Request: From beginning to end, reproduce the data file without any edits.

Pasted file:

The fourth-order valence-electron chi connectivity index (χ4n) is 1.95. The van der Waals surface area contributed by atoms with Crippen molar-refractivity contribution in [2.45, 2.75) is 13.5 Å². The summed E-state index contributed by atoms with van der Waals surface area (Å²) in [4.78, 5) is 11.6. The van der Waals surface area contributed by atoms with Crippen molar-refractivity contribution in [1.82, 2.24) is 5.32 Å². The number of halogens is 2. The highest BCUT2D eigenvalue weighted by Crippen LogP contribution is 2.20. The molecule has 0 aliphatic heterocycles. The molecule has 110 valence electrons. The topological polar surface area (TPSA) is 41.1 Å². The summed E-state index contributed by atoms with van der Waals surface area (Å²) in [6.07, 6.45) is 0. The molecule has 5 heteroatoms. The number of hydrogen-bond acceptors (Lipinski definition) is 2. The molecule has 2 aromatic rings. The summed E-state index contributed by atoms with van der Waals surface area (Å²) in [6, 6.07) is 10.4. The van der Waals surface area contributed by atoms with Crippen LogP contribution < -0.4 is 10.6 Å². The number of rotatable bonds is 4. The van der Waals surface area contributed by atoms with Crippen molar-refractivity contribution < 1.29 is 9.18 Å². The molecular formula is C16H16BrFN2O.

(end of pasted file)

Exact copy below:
The fourth-order valence-electron chi connectivity index (χ4n) is 1.95. The van der Waals surface area contributed by atoms with Crippen molar-refractivity contribution in [2.45, 2.75) is 13.5 Å². The summed E-state index contributed by atoms with van der Waals surface area (Å²) in [4.78, 5) is 11.6. The van der Waals surface area contributed by atoms with Crippen molar-refractivity contribution in [1.82, 2.24) is 5.32 Å². The number of halogens is 2. The highest BCUT2D eigenvalue weighted by Crippen LogP contribution is 2.20. The molecule has 0 aliphatic heterocycles. The molecule has 110 valence electrons. The topological polar surface area (TPSA) is 41.1 Å². The summed E-state index contributed by atoms with van der Waals surface area (Å²) in [6.07, 6.45) is 0. The molecule has 5 heteroatoms. The number of hydrogen-bond acceptors (Lipinski definition) is 2. The molecule has 2 aromatic rings. The summed E-state index contributed by atoms with van der Waals surface area (Å²) in [6, 6.07) is 10.4. The van der Waals surface area contributed by atoms with Crippen LogP contribution < -0.4 is 10.6 Å². The number of rotatable bonds is 4. The van der Waals surface area contributed by atoms with Crippen molar-refractivity contribution < 1.29 is 9.18 Å². The molecular formula is C16H16BrFN2O.